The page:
All through the novel Ryhault is haunted by an old lover he’s been forced to help by his dark Nameless overseer. On his arm is the tattoo of a crow the sign of his indenture to Crowfoot the Nameless. When Crowfoot needs him he will awaken from within this tattoo and break through Ryhault’s skin like a carrion warbird in full glory, all bloody and feather black. From the first time this happens in the novel Ryhault is called to save the aristocratic young woman Ezabeth Tanza. The first time he sees her it all comes back, his love, his youth, his loss:
Ezabeth fucking Tanza. Not a memory I’d wanted to dredge up again. Decades had crumbled away since I first sat across the table from her. I’d been trying to purge the memory ever since. Twenty years, a wife, children and years of stalking through the nightmare wasteland behind me and still her name could deliver an uppercut right to the balls. I had no doubt I had to escort her to Valengrad. If I’d thought Crowfoot had any kind of human emotion in him, I’d have thought it was some kind of sick fucking joke.
As you can see there’s a great deal of emotional baggage carried over from Ryhault’s past life concerning Ezabeth and their former relations. In the end it’s the good, bad, and ugly that drives the tale, and in the end we will discover a twist and surprise involving just how dark a tale it is.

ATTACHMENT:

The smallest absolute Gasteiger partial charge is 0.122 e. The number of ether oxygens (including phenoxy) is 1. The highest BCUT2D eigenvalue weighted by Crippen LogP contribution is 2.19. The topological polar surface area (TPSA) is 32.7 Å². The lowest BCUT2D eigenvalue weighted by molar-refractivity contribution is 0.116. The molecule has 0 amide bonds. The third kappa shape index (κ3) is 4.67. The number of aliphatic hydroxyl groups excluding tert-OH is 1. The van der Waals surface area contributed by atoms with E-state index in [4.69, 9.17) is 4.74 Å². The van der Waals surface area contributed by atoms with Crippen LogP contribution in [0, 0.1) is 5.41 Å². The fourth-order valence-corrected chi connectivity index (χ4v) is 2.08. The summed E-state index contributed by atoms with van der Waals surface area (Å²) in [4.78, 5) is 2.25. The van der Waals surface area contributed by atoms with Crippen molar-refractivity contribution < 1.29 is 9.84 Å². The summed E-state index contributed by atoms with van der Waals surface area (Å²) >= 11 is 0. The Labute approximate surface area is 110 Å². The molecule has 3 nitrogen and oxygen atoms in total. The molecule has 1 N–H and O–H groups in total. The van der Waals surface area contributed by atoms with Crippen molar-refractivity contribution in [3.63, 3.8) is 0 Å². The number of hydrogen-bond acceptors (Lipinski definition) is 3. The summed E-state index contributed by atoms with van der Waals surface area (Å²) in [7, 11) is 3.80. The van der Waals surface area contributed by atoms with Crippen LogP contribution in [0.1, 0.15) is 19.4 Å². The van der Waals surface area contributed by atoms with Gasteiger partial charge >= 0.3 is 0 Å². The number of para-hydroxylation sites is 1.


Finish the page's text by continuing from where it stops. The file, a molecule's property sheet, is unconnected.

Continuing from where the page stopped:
We’ll meet many supporting actors in this story as well like Prince Herono who is the aunt of Ezabeth, and plays a mysterious role in her affairs. The Marshall of Valengard named Ventris who represents the Law and Order in the region. Otto Lindrick and Engineer who will introduce certain indefinable elements into the story as a friend and accomplish of Ezabeth. Like any fantasy there are the good, the bad, and the gray toned characters that one is left wondering about throughout the tale. It definitely keeps you guessing on which side do these various actors participate. The theme of betrayal is certainly central in shaping aspects of the plot, but that, too, is handled deftly and with a certain amount of intrigue throughout the book.